Two other factors to consider. Richard is an economist, doesn’t venture much into political philosophy or only incidentally. Second, the piece dates back to the seventies – so it would have to count among his early writings.

  • http://thingsalongtheway.blogspot.com/ Cindy

    Roger,

    ??? Of course Mark is correct. It’s evident, he is. All one has to do is look at their names. I suggest I doubted him?

  • http://takeitorleaveit.typepad.com/ roger nowosielski

    Do make it a point to give me a quick call in the evening, after 10PM, let’s say, if you can.

    I do have something to communicate.

  • http://thingsalongtheway.blogspot.com/ Cindy

    Good…I always look forward to a chat with you. I just copied, into a text document, what is priced as a $115 book from Questia (before my trial membership is expired).

    ANTONIO GRAMSCI: Beyond Marxism and Postmodernism by Renate Holub

    I will be happy to share if you are interested.

  • http://takeitorleaveit.typepad.com/ roger nowosielski

    If I’m not home when you call, try later. My sister and brother-in-law are taking me to dinner and the movies, but I’ve told them I’ve got to stop at Borders.

    I’ll get me Das Kapital as I stated to Les, an indispensable companion to David Harvey’s lectures, and remedy my deficiency.

  • http://thingsalongtheway.blogspot.com/ Cindy

    But I can find any info that confirms that.

    OIC–I can’t confirm my suspicion they are brothers. Not, I can’t confirm they are two different people.

  • http://thingsalongtheway.blogspot.com/ Cindy

    Das Kapital is online free, IIRC, unless you prefer a book book.

  • http://takeitorleaveit.typepad.com/ roger nowosielski

    Good to know, and I’ll access it. Still, in this case I don’t mind spending a few bucks.

    There’s something to be said for tactile experience. Besides, I want to get a text that matches Harvey’s references and pagination system.

  • Bill S.

    I wish it was possible to have a more open discussion on black social pathology, especially black crime. Four decades after the passing of the civil rights legislation whites have the right to expect better behavior from blacks. I think they responsible for their own problems. I stopped making excuses for them years ago.

  • PITT

    What the fuck are you talking about? You have absolutely no understanding of philosophy, religion or politics. [personal attack deleted by comments editor] People like you should be banned from talking, writing or posting. You are an embarrassment to your country. [personal attack deleted by comments editor]

  • John Lake

    No bull, PITT.

  • marcus kerley

    Here is the problem, AS I SEE IT(there is always a margin for error when I profess to know something). It is a bad omen when we depend on the government to enforce these laws. The real problem lies in the fact that we have to have these laws at all. What they do in affect is make racist more bitter, and take the responsibilty to ensure equality off of our society’s shoulders. The problem is ignorance. We aren’t educating our children, or rather we’re letting mass media educate the. I’m not sure which is worse. It is our individual responsibilty to ensure that our children and our children’s children don’t grow up in a society thats veiws everyone that isn’t as light skinned as myself, as a hustler, pimp or drug dealer. I have been guilty of these thoughts myself. I will admit when I’m wrong, and am also willing to educate myself and others.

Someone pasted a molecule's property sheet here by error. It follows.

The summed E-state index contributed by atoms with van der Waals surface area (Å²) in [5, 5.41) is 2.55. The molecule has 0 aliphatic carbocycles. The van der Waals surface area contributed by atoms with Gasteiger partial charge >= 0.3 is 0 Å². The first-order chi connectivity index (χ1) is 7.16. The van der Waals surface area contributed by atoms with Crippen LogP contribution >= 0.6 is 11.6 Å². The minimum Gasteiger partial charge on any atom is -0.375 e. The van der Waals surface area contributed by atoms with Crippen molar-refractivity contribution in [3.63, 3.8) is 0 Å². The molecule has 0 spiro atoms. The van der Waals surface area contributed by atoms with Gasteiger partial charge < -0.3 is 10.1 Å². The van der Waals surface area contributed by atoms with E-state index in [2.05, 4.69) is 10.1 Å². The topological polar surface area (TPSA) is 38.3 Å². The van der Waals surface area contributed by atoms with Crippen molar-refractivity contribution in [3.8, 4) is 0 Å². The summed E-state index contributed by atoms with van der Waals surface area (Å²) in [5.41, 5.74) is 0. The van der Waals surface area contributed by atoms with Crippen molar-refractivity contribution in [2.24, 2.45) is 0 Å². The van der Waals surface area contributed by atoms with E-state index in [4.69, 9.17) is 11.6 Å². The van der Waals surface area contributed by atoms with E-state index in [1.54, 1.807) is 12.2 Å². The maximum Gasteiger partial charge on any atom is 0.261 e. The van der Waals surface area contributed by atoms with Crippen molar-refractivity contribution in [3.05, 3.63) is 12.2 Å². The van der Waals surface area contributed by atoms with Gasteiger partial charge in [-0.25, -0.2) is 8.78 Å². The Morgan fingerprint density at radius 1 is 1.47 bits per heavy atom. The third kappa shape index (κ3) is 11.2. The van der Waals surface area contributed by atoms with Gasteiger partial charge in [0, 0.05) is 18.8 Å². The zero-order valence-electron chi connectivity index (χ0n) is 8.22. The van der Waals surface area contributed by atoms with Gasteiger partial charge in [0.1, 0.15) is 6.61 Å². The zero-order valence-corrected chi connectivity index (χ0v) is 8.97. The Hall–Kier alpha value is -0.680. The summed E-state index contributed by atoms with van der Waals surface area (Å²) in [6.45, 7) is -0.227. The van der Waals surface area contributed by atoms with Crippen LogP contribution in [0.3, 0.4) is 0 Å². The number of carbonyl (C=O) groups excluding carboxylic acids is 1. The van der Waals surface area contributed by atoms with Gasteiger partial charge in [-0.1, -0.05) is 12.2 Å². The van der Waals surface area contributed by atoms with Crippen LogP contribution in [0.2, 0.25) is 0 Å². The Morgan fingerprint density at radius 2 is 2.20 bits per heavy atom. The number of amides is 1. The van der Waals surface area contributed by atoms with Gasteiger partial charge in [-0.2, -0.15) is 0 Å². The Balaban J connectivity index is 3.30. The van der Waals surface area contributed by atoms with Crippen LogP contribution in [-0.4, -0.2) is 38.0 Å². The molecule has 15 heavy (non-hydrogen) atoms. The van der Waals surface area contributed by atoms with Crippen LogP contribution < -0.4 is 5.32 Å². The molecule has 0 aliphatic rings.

• John Lake

    Isn’t is odd that now, in March of 2012, there doesn’t seem to be much covert criticism of the President based on racial preconceptions.
    But at this time we are overwhelmed with conflicting ideas on sex and morality. On the one hand we support gay marriage, and freedom for all (which is significant when compared to the mores of other cultures, in other areas of the world), but on the other hand, our Congress, perhaps in an attempt to secure upcoming evangelical votes, is allowing religions and moral groups to dictate what measures and procedures insurance companies will cover dealing with reproductive rights.
    In the same manner, candidates run on simple stands such as how moral, principled and familial they are.
    In my view, overall, while the Arab world becomes more like us, we become more like them.
    At this rate in a few generations adulterers in America will be subject to stoning.

  • http://www.squidoo.com/lensmasters/IanMayfield Dr Dreadful

    I bet you that If Jesus were around today and tried to pull that intervening-in-a-stoning stunt, the mob wouldn’t back off, they’d just rationalize how they were, in fact, without sin.

  • Igor

    #270-John Lake: is there no end to your hatred of Newt Gingrich, a National Hero?

    “… in a few generations adulterers in America will be subject to stoning.”

  • John Lake

    I didn’t have any specific individuals in mind. Newt is a profiteer, as is Mitt Romney.

  • Igor

    I was just joking. Ironically.

  • Mark D

    Middle “Finger”

  • John Lake

    so, Mark (#275), do you have the guts to elaborate on that?

  • Dork flab

    In all actuality your article debunks itself u say that we as if to imply all whites like a d then go on to talk about how all muslims are not the same oxymoron of u ask me especially since a lot of whites are part Jewish and there grandmothers talk to them about nazis killing their families and friends because they were Jewish

  • Dork flab

    This my fellow good man is a question of morality we have come to far to go back and to do so would be insanity